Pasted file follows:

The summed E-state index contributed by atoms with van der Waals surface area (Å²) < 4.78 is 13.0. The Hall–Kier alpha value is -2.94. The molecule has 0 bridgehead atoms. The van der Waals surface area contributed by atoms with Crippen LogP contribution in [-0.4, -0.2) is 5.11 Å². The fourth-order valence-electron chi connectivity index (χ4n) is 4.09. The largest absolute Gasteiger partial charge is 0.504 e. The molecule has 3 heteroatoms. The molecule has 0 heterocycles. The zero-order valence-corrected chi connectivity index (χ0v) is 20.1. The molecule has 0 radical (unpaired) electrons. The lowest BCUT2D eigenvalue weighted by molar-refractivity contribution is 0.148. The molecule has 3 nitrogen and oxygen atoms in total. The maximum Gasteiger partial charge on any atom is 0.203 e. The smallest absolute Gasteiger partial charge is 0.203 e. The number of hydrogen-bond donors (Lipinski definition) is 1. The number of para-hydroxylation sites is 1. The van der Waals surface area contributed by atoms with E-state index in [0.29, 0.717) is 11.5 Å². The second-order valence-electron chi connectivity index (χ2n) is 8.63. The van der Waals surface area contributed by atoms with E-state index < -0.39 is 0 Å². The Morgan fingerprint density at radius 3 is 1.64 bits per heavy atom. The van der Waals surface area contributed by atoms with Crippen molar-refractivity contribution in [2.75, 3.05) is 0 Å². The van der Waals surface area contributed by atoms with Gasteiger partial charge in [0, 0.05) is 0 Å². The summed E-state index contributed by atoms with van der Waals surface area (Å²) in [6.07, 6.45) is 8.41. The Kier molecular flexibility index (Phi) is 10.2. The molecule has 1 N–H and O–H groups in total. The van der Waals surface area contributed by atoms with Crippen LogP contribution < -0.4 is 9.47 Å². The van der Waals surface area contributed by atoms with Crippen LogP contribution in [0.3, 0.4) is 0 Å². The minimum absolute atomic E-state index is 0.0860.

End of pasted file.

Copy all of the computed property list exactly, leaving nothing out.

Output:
The summed E-state index contributed by atoms with van der Waals surface area (Å²) < 4.78 is 13.0. The Hall–Kier alpha value is -2.94. The molecule has 0 bridgehead atoms. The van der Waals surface area contributed by atoms with Crippen LogP contribution in [-0.4, -0.2) is 5.11 Å². The fourth-order valence-electron chi connectivity index (χ4n) is 4.09. The largest absolute Gasteiger partial charge is 0.504 e. The molecule has 3 heteroatoms. The molecule has 0 heterocycles. The zero-order valence-corrected chi connectivity index (χ0v) is 20.1. The molecule has 0 radical (unpaired) electrons. The lowest BCUT2D eigenvalue weighted by molar-refractivity contribution is 0.148. The molecule has 3 nitrogen and oxygen atoms in total. The maximum Gasteiger partial charge on any atom is 0.203 e. The smallest absolute Gasteiger partial charge is 0.203 e. The number of hydrogen-bond donors (Lipinski definition) is 1. The number of para-hydroxylation sites is 1. The van der Waals surface area contributed by atoms with E-state index in [0.29, 0.717) is 11.5 Å². The second-order valence-electron chi connectivity index (χ2n) is 8.63. The van der Waals surface area contributed by atoms with E-state index < -0.39 is 0 Å². The Morgan fingerprint density at radius 3 is 1.64 bits per heavy atom. The van der Waals surface area contributed by atoms with Crippen molar-refractivity contribution in [2.75, 3.05) is 0 Å². The van der Waals surface area contributed by atoms with Gasteiger partial charge in [0, 0.05) is 0 Å². The summed E-state index contributed by atoms with van der Waals surface area (Å²) in [6.07, 6.45) is 8.41. The Kier molecular flexibility index (Phi) is 10.2. The molecule has 1 N–H and O–H groups in total. The van der Waals surface area contributed by atoms with Crippen LogP contribution < -0.4 is 9.47 Å². The van der Waals surface area contributed by atoms with Crippen LogP contribution in [0.3, 0.4) is 0 Å². The minimum absolute atomic E-state index is 0.0860.